The first documented evidence of a Jewish presence in Tunisia dates back to the second century when a community existed in the Latin territory of Carthage under Roman rule. Latin Carthage contained a significant Jewish presence, and several sages mentioned in the Talmud lived in this area from the 2nd to the 4th centuries.
During the Byzantine period, conditions began to deteriorate, and in 535, when Christianity became the official state religion, discriminatory measures were introduced which barred Jews from holding public office and prohibited Jewish religious practices. Many synagogues were converted into churches and the construction of new synagogues was forbidden. Large numbers of Jews migrated from the cities to live amongst the Berbers in the mountains and desert. With the Arab conquest of Tunisia in the 7th century, conditions improved despite the imposition of the Jizya head tax on Jewish and Christian by the new Islamic rulers.
Conditions began to worsen once again with the Spanish invasions of the 16th century and the concomitant hegira of the Jewish residents of the North African coast. However, with the subsequent conquest of the region by the Ottoman Empire, things against began to improve. However, this period also saw internal divisions split the community between the Touransa, composed by native Tunisians, and the Grana, Jews who followed the Spanish and Italian rites.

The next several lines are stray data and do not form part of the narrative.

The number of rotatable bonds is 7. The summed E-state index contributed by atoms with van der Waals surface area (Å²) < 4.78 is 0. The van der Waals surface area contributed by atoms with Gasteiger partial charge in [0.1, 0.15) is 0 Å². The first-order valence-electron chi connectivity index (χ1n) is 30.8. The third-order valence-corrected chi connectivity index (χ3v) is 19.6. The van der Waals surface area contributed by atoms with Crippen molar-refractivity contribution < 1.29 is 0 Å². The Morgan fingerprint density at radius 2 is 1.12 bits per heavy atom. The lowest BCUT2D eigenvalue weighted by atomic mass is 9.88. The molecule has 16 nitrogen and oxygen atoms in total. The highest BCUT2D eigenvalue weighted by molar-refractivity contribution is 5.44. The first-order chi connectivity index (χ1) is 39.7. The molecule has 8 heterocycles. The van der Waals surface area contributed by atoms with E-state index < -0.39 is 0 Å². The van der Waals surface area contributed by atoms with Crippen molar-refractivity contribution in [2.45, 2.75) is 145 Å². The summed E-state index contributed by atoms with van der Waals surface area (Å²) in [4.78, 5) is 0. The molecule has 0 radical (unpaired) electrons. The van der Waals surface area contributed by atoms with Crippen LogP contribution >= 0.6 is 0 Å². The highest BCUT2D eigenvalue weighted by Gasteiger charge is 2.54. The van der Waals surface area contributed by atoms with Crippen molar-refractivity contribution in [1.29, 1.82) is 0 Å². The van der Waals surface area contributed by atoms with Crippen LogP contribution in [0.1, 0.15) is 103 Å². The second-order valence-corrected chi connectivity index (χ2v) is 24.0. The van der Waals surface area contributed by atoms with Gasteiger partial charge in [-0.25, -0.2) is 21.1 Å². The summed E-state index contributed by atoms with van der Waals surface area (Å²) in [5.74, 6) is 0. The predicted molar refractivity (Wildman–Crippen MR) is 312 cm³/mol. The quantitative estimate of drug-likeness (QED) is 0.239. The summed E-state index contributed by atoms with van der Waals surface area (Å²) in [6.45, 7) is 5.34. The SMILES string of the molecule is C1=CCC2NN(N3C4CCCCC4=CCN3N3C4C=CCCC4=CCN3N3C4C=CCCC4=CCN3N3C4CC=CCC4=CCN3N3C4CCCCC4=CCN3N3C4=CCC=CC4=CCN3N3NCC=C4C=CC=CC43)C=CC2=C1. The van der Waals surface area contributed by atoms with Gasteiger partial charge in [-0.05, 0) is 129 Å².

During the 19th century, with the advent of French rule, the community was gradually emancipated. However, beginning in November 1940, when the country was ruled by the Nazi-collaborationist Vichy authorities, Jews were subject to new anti-Semitic laws. From November 1942 until May 1943, the country was occupied by German forces. During that time, the condition of the Jews deteriorated further. Many members of the community had their property seized and were deported to labor camps.
The Federation of Jewish Communities of Tunisia as French Colony Protectorate was present at the 1936 inaugural World Jewish Congress Plenary in Geneva and in 1948 the WJC helped to bring about unification of Tunisian Jewry through the Federation of Jewish Communities of Tunisia.
Life became more precarious for the Tunisian Jewry in 1956, when the country gained its independence and undertook a process of “Arabization.” The rabbinical courts were abolished in 1957, followed the next year by the dissolution of Jewish community councils. The Jewish quarter of Tunis was demolished by the government, which justified its actions by citing the need to engage in “urban development.” The World Jewish Congress played a critical diplomatic role during the 1950s and 1960s in enabling Tunisian Jews to emigrate to France, Israel and elsewhere.
The Arab-Israeli conflict was also a source of hardship for Tunisian Jewry. Anti-Jewish rioting followed the outbreak of the Six-Day War in 1967. During the violence the Great Synagogue of Tunis was put to the torch. While the community was compensated for the damage, these events increased the steady stream of emigration.
The political atmosphere in Tunisia has become increasing uncomfortable for Jews in recent years. In April 2002, a truck exploded outside the external wall of the Ghriba synagogue of Djerba, killing 17 people, including 11 German tourists. During the Arab Spring in 2010, protesters held demonstrations outside of one of Tunisia's ancient synagogues, where they chanted “Death to the Jews.” Since 2013, over 100 Jewish gravestones have been desecrated and in May 2014 the Beith-El synagogue was vandalized.